INTERVIEW WITH SCREENWRITER STELIOS KOUKOUVITAKIS

  •  What is the first story you ever wrote?

I used to make original comics as a teenager, so I guess those were my first fiction stories.

  • Growing up, what movies or stories inspired your creative passion?

It was always works where drama and character go hand in hand while they are still visually intriguing – the films of Hitchcock, Truffaut, Kazan, Scorsese…

  • For an unknown writer, what is the best way to get their screenplay seen?

That’s a tough one – because it’s different for every person. Some may start in film school since this is where you write your first screenplays. Then there are other filmmakers. If they like you as an artist and writer they may offer to read your work, advice you or even offer your first screenwriting job. This is how I started although since I am a writer/director it was a little easier as I already had my first short film to show. Another way is through screenwriting labs and competitions – I haven’t taken part in any but there are some very well-known ones.

  • What experiences from your life influence your characters?

My stories always come from a very personal level – an experience or a thought I had and then it stuck with me in a way that was worth exploring further. It may not be in the characters though, it may be in the main story. This first flame who initiated the whole writing may change down the line, be reshaped or fine-tuned but it was there from the beginning.

  • Can you explain your character development process?

It’s all about action and reaction – as we know from Physics, which is my first degree, you can’t have the one without the other, this is how the universe works. So something happens to a character or they do it themselves and that causes a reaction. It may be external or internal or both but it’s a domino effect. And if you’ve done your job properly, then at some point the characters become alive and they choose their own actions and reactions. Then you just need to step aside and trust them.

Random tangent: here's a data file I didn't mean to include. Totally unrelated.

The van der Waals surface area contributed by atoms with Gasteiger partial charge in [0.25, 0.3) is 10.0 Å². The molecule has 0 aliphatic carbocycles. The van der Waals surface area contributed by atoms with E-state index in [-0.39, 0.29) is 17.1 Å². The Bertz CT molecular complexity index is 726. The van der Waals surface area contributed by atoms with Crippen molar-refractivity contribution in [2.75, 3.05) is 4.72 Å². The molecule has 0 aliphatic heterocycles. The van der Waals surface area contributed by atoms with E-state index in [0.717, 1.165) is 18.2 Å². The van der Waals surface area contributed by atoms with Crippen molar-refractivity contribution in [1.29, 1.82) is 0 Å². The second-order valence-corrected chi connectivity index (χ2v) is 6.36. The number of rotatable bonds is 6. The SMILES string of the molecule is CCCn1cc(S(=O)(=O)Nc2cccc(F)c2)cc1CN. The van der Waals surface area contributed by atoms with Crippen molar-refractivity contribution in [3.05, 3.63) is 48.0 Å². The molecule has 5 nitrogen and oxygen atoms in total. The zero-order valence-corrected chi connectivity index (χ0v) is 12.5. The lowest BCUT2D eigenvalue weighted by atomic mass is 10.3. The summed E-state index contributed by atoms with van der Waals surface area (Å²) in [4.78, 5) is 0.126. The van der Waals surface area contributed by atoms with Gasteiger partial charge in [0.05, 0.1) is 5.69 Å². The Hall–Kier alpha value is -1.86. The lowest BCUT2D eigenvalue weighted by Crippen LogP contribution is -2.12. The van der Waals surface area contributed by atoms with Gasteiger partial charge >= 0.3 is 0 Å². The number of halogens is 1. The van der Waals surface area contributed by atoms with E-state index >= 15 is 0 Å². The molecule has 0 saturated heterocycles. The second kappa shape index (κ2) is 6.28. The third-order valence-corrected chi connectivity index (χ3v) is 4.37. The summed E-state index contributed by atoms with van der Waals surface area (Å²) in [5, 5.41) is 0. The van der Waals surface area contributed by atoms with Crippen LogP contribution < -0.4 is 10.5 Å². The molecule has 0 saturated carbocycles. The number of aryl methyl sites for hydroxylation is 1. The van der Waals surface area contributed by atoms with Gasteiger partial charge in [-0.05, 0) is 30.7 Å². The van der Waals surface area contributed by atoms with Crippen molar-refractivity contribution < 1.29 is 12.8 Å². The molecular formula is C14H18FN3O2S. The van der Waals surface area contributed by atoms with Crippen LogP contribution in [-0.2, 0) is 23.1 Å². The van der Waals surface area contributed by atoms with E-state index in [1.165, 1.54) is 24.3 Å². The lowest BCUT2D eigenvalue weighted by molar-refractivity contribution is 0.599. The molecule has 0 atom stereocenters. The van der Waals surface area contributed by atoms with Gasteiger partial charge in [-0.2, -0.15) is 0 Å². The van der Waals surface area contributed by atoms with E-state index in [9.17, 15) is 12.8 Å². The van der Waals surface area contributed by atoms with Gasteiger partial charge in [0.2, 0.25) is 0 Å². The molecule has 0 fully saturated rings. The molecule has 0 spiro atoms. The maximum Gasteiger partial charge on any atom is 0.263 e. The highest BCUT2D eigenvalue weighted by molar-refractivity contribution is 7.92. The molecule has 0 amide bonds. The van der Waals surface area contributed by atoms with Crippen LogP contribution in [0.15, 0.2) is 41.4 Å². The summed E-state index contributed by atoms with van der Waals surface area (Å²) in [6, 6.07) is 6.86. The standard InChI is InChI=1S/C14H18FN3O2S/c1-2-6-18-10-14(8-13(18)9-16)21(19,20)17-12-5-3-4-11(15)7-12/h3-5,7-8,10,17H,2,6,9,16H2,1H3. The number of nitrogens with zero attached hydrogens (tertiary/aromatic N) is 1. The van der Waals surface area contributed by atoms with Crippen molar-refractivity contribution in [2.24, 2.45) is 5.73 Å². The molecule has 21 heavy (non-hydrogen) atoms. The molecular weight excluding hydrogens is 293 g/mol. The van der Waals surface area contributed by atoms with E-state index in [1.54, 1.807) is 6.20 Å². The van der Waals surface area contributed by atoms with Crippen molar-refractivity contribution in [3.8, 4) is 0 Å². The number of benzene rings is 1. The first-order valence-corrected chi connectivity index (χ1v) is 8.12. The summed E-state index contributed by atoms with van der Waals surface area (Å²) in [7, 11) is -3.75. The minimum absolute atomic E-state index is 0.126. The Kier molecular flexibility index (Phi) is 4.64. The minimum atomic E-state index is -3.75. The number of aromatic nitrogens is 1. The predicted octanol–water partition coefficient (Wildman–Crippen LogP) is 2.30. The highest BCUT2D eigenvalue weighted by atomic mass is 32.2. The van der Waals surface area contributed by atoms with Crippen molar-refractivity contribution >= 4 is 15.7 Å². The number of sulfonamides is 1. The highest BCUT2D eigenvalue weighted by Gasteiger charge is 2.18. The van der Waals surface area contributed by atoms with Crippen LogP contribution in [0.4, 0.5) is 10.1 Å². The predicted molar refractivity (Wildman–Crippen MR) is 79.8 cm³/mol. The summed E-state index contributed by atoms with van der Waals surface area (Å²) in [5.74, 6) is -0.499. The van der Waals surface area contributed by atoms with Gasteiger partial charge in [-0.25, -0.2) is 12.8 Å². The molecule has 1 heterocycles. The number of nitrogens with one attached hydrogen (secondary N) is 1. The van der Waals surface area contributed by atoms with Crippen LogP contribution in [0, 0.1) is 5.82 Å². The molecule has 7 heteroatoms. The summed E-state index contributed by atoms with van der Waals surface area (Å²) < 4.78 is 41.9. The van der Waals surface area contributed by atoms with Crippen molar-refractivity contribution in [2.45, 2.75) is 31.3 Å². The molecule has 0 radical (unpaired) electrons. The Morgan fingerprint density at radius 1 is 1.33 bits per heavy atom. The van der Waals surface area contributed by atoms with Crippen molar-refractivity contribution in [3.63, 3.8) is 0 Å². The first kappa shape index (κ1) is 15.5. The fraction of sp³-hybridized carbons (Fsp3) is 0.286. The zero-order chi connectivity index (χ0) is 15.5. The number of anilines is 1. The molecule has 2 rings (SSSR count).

• Do you write bios before you start writing?

At the first outline I don’t but, there is a moment, as the story moves further I would stop, go back and write short bios for their life before we met them, their goals and ambitions. All this becomes very helpful later down the line, during the rehearsals with the actors.

  • How emotionally involved are you with the characters you create?

I love them – with all their good and bad choices, their traits and errors no matter if they crash or fly free in the end. As we move on to the editing process, I become a bit more distanced, it’s not about my favorite moments of them, or their best shots in the footage, all it matters is the final film. It’s the “kill your darlings” moment.

  • What are your thoughts on structure?

I believe you need to master it and then make it yours. Structure is there for a reason but at the end of the day you are responsible to make a story which is emotionally engaging. Otherwise, your characters may follow a “join-the-numbers” pattern and end up with something dull and boring.

  • Do you outline before you start writing?

I always outline. At some point the step outline has merged into a lengthy treatment, which may even include key dialogue, a ‘scriptment’. Then I do the formatting and that becomes the first draft of the script.

  • What is the most important aspect of building a great character?

I don’t really know, I don’t think there is a recipe or a set of instructions which you can follow and make a great character. For me it’s all about the end result: If they carry the story from beginning to end, so the viewers empathize with them as if they were real, then that’s a great character.

Sunday 11.00-12.00 trailer from CineFoss on Vimeo.